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Old 09-15-2006, 04:11 AM   #1
97sleeper
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Question ignition, plugs and wires

My dad and I are junkin the 97 SL2 due to too much work and $ and not enough buget for both cars and we turned the 02 SC2 into the project. We are lookin to put a new ignition, plugs and wires in the car. What is the best set-up for a good daily driver but also good enough to smoke friends at the track???
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Old 09-15-2006, 08:37 AM   #2
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Default Re: ignition, plugs and wires

Stock

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Old 09-15-2006, 09:14 AM   #3
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Default Re: ignition, plugs and wires

the brightest blue wires you can fine, the plugs made of the most non conductive metal out there, and nawsssness
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Old 09-15-2006, 09:34 AM   #4
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Default Re: ignition, plugs and wires

But seriously, stock. Copper NGK plugs, and stock plug wires. Unless you upgrade the whole ignition system (MSD coil packs, and all) anything else will be of ZERO benefit.
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Old 09-15-2006, 09:40 AM   #5
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Default Re: ignition, plugs and wires

This raises a question I've had for some time. What benefit do you get if you upgrade the entire ignition system? If the stock plugs are igniting the mixture, what do "upgraded" plugs, wires, coils, etc. do? If they do give some increase in performance, do they also improve fuel economy?

And most importantly, HOW MUCH?
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Old 09-15-2006, 10:09 AM   #6
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Default Re: ignition, plugs and wires

Upgraded ignition on a stock engine is not going to do too much. You might get a little better performance, and or better fuel economy just because of some more completely burning of the mixture. I doubt it will out weigh the expense of an upgrade......as to How Much?......depends, partly on how good your stock system is, your engine condition and state of tune. Some one may have more info then me, but there's just too many variables for me to give you an estimate.
Cars are being built anymore to get pretty optimum fuel economy, I don't think your going to see a worthwhile improvement in upgrading ignition.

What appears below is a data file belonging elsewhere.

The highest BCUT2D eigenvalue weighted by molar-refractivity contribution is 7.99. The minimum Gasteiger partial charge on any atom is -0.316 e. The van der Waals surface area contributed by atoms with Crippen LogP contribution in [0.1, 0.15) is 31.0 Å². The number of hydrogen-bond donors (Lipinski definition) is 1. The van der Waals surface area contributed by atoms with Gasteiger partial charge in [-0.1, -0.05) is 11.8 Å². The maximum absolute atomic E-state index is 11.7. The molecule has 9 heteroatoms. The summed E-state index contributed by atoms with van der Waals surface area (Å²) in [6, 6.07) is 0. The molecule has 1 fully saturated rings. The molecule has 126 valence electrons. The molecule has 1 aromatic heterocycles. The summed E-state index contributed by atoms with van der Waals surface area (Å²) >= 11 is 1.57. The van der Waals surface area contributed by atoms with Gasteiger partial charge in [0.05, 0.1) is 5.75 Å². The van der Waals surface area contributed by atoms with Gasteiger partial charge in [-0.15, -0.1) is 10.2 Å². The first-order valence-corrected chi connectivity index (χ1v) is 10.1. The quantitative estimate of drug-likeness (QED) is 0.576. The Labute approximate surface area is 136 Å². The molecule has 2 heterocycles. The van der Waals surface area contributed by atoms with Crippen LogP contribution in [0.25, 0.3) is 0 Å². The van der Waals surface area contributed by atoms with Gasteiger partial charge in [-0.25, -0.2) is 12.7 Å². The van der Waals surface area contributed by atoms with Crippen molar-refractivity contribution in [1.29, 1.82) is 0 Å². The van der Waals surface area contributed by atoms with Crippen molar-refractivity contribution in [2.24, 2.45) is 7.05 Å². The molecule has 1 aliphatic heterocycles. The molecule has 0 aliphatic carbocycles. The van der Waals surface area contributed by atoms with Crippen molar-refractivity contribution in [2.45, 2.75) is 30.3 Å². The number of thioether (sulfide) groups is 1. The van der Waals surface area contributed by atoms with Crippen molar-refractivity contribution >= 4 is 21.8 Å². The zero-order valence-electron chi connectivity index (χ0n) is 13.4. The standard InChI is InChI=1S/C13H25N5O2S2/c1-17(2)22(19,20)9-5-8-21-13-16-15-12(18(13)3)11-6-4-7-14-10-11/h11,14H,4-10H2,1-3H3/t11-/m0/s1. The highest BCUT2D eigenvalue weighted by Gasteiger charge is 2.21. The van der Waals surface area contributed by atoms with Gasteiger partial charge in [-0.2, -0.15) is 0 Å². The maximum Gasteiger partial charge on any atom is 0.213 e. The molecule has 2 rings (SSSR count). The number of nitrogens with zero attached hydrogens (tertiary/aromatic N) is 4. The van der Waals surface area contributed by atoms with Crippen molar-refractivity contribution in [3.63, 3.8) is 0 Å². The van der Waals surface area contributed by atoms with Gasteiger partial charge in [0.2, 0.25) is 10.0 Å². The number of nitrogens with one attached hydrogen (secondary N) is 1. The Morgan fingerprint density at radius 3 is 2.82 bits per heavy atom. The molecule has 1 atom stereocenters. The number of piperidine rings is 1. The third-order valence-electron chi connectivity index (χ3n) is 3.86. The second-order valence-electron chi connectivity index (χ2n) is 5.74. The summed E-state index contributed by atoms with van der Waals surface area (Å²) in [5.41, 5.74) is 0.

My suggestion is to use good quality oem grade parts and get her as close to new as she was, well, when new.
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Old 09-15-2006, 12:35 PM   #7
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Default Re: ignition, plugs and wires

I say leave the ignition as is, unless it's high mileage and needs a tune-up. Then get some OEM wires (or aftermarket low-resistance ones if you prefer), clean the contacts on your coils, and get some nice iridium plugs. Iridium conducts electricity as well if not better than platinum, and is more resistant to heat, so they last longer. They also have a smaller center electrode, which I know does something good for the spark, but I forget what. I doubt you'd see more than a 1hp gain with these over a stock setup in good shape, but on an old, busted setup, it would make a difference.
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Old 09-15-2006, 01:04 PM   #8
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Default Re: ignition, plugs and wires

Quote:
Originally Posted by Monkius
They also have a smaller center electrode, which I know does something good for the spark
Not in a Saturn. And Iridium is a much better conductor than Platinum. Copper is a far, far better conductor than both. Only Silver is a better conductor than copper.
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Old 09-15-2006, 01:09 PM   #9
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Default Re: ignition, plugs and wires

The car has 106k and the plugs and wires have never been changed
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Old 09-15-2006, 01:52 PM   #10
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Default Re: ignition, plugs and wires

Quote:
Originally Posted by 97sleeper